The VPP concept requires the kind of real-time automation that will only be achievable with M2M networks. BCG defines the virtual power plant as “an emerging technology that combines a cluster of distributed generation installations (such as rooftop solar, microCHP, micro-wind, small scale storage, etc.), typically at the neighborhood/local level, and runs them collectively.” A VPP is an highly complex system, and communications technologies make it manageable.
Some of the most advanced work in VPPs is being done in Germany, where the government plans to switch to 80 percent renewable generation by 2050. According to German technology giant Siemens, this will require the harnessing of “millions of solar, wind, biomass, and small-scale combined heat and power plants [CHP]” to “form a diverse energy network” linking together those disparate sources into unified and coordinated systems.
Siemens offers a Decentralized Energy Management System (DEMS), a Windows-based platform for intelligent control of decentralized energy systems operated by power companies, industrial firms, building operators, municipal authorities and other entities. DEMS provides forecasting and planning, integration of resources and real-time optimization of components. Multiple smaller generating units can be integrated under a smart grid and operated as a single virtual power plant.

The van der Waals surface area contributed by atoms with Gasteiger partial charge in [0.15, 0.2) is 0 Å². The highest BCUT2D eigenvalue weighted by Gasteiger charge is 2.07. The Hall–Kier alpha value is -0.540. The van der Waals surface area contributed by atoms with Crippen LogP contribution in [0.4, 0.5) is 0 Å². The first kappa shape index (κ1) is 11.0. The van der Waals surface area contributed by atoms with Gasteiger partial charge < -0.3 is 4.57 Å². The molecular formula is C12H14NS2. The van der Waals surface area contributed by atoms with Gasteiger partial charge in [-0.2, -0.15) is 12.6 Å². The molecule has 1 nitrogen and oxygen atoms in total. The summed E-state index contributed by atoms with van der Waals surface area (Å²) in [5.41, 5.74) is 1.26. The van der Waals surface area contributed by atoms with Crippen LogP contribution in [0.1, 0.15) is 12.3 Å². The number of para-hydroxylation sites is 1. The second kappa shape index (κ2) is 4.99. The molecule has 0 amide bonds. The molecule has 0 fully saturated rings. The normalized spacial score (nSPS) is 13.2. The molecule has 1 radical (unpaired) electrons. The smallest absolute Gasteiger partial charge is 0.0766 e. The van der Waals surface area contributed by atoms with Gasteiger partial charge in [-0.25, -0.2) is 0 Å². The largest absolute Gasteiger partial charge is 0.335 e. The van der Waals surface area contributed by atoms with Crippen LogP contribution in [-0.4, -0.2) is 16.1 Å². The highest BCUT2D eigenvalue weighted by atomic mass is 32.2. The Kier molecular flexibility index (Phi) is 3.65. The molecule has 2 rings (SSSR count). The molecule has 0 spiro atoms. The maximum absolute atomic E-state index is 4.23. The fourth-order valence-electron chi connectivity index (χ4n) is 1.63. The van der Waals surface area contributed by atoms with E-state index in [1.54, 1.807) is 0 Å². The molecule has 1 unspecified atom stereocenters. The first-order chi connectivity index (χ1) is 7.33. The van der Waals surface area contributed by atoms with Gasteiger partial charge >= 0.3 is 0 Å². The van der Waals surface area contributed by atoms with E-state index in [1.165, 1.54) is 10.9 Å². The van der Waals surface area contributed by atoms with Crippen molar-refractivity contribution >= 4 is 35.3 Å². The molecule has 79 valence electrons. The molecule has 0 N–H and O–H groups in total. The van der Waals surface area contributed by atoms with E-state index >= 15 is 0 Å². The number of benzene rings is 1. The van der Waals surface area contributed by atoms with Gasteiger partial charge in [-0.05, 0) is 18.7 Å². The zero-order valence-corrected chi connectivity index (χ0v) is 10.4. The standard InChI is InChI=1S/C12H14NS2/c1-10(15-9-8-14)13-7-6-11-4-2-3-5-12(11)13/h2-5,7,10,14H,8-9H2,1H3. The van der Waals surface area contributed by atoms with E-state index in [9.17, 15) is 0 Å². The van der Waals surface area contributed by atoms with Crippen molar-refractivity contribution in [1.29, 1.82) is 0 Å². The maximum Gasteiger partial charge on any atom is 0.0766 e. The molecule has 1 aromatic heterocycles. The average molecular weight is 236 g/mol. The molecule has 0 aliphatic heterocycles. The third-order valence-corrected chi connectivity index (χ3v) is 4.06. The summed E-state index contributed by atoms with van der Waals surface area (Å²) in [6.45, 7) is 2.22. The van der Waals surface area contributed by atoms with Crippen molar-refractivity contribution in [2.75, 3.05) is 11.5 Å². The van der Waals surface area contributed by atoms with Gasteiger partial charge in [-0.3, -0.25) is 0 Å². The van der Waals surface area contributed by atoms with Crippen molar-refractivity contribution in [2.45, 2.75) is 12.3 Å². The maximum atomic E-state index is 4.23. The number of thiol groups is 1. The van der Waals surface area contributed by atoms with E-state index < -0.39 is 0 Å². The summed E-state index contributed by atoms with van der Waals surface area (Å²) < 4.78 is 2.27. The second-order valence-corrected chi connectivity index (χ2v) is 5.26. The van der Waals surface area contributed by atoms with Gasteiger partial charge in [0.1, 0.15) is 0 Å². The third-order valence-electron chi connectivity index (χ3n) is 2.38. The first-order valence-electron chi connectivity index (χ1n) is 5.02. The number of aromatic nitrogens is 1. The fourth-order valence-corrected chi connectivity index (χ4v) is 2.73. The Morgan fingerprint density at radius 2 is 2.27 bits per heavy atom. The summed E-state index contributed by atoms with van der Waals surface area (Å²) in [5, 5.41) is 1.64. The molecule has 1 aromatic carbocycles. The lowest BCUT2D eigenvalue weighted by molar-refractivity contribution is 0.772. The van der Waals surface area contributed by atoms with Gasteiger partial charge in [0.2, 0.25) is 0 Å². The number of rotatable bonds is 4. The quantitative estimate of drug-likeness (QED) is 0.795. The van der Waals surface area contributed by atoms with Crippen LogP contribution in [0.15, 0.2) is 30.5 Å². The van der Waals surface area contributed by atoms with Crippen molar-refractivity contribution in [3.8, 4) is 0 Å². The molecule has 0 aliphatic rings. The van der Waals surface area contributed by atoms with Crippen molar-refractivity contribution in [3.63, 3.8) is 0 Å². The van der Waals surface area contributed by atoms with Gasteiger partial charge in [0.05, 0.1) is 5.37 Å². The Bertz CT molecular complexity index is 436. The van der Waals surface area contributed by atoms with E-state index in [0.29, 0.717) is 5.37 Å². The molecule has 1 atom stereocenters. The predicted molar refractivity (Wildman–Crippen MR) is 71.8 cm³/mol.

According to Siemens, M2M embedded systems have become increasingly important to the company, as “these virtually invisible mini-computers are built into almost all the products sold by the company,” including wind turbines. Siemens says that now “entire wind farms can strike up a machine-to-machine conversation.” In one farm, “rather than maximizing each turbine’s output, Siemens software allows turbines to trade data with a view to maximizing the farm’s total yield and minimizing wear and tear on a range of components.”
RWE, an electric utility based in Essen, Germany, uses DEMS to operate a 150 MW VPP with power sold on the European Energy Exchange (EEX) in Leipzig. Siemens says the RWE VPP pools power mostly from wind generation, but also from photovoltaic (PV) and biogas plants. DEMS is also used for a smaller 20 MW VPP operated by the municipality of Munich, tying together the city’s hydroelectric plant on the Isar River with five CHP plants, a wind plant, a PV plant and a number of standby diesel generators.
These initial VPP efforts are exploratory and are serving as testing grounds to determine how the concept can work at larger scale. For the Munich project, the priority for the time being is “to gain experience in the coordination of as many different types of energy source as possible and in the day-to-day management of the organizational and operational processes,” according to Siemens.
A Fragmented Value Chain
The Internet of Things does face some challenges, admits Carbon War Room. While mobile network operators (MNOs) are key to the success of M2M technologies, the value chain is fragmented — none of them offers a turnkey solution, meaning implementation requires cobbling together an alliance of providers. The lack of standards means it’s difficult to integrate components and data systems and to write applications. These fragmented systems mean performance data are hard to come by, so customers are limited in their ability to predict, monitor, and report on results.
The report’s authors thinks these barriers can be overcome through better partnerships and merger-and-acquisition (M&A) activity to consolidate industry players; industry cooperation to develop standards; development of better data collection and analytics systems; and improved models for product management, sales and marketing in the industry.